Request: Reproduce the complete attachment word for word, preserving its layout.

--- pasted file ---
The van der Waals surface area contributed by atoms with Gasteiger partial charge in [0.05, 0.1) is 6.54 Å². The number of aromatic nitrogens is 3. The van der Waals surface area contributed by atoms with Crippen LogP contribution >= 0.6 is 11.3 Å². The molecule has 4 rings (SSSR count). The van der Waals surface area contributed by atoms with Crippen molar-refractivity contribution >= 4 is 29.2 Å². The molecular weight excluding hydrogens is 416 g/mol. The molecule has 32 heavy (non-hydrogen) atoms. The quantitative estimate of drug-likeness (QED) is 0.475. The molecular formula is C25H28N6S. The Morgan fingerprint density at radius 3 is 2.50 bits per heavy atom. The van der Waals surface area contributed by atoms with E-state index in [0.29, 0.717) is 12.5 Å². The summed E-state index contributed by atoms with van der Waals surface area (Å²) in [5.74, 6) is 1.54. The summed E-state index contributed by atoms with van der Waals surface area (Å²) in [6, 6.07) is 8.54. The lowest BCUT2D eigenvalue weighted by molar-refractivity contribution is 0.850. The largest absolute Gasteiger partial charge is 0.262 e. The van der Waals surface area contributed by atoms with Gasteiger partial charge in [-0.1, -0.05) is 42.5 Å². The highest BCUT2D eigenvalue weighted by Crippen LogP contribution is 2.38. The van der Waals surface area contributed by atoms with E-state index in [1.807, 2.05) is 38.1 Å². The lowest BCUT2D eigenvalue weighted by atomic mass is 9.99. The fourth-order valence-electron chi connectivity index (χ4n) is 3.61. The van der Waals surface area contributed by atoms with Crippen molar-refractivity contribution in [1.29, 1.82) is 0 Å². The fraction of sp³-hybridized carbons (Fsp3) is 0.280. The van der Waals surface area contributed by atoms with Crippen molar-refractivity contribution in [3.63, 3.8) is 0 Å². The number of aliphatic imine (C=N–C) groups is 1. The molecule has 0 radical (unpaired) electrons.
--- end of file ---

The van der Waals surface area contributed by atoms with Gasteiger partial charge in [0.05, 0.1) is 6.54 Å². The number of aromatic nitrogens is 3. The van der Waals surface area contributed by atoms with Crippen LogP contribution >= 0.6 is 11.3 Å². The molecule has 4 rings (SSSR count). The van der Waals surface area contributed by atoms with Crippen molar-refractivity contribution >= 4 is 29.2 Å². The molecular weight excluding hydrogens is 416 g/mol. The molecule has 32 heavy (non-hydrogen) atoms. The quantitative estimate of drug-likeness (QED) is 0.475. The molecular formula is C25H28N6S. The Morgan fingerprint density at radius 3 is 2.50 bits per heavy atom. The van der Waals surface area contributed by atoms with E-state index in [0.29, 0.717) is 12.5 Å². The summed E-state index contributed by atoms with van der Waals surface area (Å²) in [5.74, 6) is 1.54. The summed E-state index contributed by atoms with van der Waals surface area (Å²) in [6, 6.07) is 8.54. The lowest BCUT2D eigenvalue weighted by molar-refractivity contribution is 0.850. The largest absolute Gasteiger partial charge is 0.262 e. The van der Waals surface area contributed by atoms with Gasteiger partial charge in [-0.1, -0.05) is 42.5 Å². The highest BCUT2D eigenvalue weighted by Crippen LogP contribution is 2.38. The van der Waals surface area contributed by atoms with E-state index in [1.807, 2.05) is 38.1 Å². The lowest BCUT2D eigenvalue weighted by atomic mass is 9.99. The fourth-order valence-electron chi connectivity index (χ4n) is 3.61. The van der Waals surface area contributed by atoms with Crippen molar-refractivity contribution in [1.29, 1.82) is 0 Å². The fraction of sp³-hybridized carbons (Fsp3) is 0.280. The van der Waals surface area contributed by atoms with Crippen molar-refractivity contribution in [3.63, 3.8) is 0 Å². The number of aliphatic imine (C=N–C) groups is 1. The molecule has 0 radical (unpaired) electrons.